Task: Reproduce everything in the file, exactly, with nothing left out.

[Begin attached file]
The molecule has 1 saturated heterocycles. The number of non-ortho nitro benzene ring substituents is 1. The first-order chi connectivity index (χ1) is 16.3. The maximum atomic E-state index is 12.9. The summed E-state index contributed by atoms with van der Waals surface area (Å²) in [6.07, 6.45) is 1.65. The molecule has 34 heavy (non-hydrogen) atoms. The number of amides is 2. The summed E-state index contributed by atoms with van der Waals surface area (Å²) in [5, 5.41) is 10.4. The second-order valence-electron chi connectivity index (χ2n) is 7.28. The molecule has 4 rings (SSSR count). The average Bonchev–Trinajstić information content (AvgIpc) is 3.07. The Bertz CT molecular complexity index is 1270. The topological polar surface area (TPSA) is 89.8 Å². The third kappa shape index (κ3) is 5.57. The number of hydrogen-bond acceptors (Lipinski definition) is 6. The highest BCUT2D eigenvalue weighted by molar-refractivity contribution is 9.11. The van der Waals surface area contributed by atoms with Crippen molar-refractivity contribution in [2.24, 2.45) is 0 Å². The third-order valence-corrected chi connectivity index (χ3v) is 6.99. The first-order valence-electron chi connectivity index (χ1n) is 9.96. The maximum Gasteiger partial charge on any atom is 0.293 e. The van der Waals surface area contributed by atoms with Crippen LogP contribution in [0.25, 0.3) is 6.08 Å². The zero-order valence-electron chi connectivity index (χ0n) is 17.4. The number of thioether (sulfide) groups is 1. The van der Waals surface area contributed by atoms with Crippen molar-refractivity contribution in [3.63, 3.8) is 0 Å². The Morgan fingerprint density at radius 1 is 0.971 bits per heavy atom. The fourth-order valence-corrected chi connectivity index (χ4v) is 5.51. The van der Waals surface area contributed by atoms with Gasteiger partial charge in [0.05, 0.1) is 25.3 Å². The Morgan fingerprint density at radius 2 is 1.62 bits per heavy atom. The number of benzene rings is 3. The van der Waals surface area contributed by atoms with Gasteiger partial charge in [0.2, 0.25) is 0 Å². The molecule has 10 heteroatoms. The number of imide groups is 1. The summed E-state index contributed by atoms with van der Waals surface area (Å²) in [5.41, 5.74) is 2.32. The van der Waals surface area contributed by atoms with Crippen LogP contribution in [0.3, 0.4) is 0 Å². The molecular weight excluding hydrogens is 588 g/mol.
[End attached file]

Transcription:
The molecule has 1 saturated heterocycles. The number of non-ortho nitro benzene ring substituents is 1. The first-order chi connectivity index (χ1) is 16.3. The maximum atomic E-state index is 12.9. The summed E-state index contributed by atoms with van der Waals surface area (Å²) in [6.07, 6.45) is 1.65. The molecule has 34 heavy (non-hydrogen) atoms. The number of amides is 2. The summed E-state index contributed by atoms with van der Waals surface area (Å²) in [5, 5.41) is 10.4. The second-order valence-electron chi connectivity index (χ2n) is 7.28. The molecule has 4 rings (SSSR count). The average Bonchev–Trinajstić information content (AvgIpc) is 3.07. The Bertz CT molecular complexity index is 1270. The topological polar surface area (TPSA) is 89.8 Å². The third kappa shape index (κ3) is 5.57. The number of hydrogen-bond acceptors (Lipinski definition) is 6. The highest BCUT2D eigenvalue weighted by molar-refractivity contribution is 9.11. The van der Waals surface area contributed by atoms with Crippen molar-refractivity contribution in [2.24, 2.45) is 0 Å². The third-order valence-corrected chi connectivity index (χ3v) is 6.99. The first-order valence-electron chi connectivity index (χ1n) is 9.96. The maximum Gasteiger partial charge on any atom is 0.293 e. The van der Waals surface area contributed by atoms with Crippen LogP contribution in [0.25, 0.3) is 6.08 Å². The zero-order valence-electron chi connectivity index (χ0n) is 17.4. The number of thioether (sulfide) groups is 1. The van der Waals surface area contributed by atoms with Crippen molar-refractivity contribution in [3.63, 3.8) is 0 Å². The Morgan fingerprint density at radius 1 is 0.971 bits per heavy atom. The fourth-order valence-corrected chi connectivity index (χ4v) is 5.51. The van der Waals surface area contributed by atoms with Gasteiger partial charge in [0.05, 0.1) is 25.3 Å². The Morgan fingerprint density at radius 2 is 1.62 bits per heavy atom. The number of benzene rings is 3. The van der Waals surface area contributed by atoms with Gasteiger partial charge in [0.2, 0.25) is 0 Å². The molecule has 10 heteroatoms. The number of imide groups is 1. The summed E-state index contributed by atoms with van der Waals surface area (Å²) in [5.41, 5.74) is 2.32. The van der Waals surface area contributed by atoms with Crippen LogP contribution in [0.3, 0.4) is 0 Å². The molecular weight excluding hydrogens is 588 g/mol.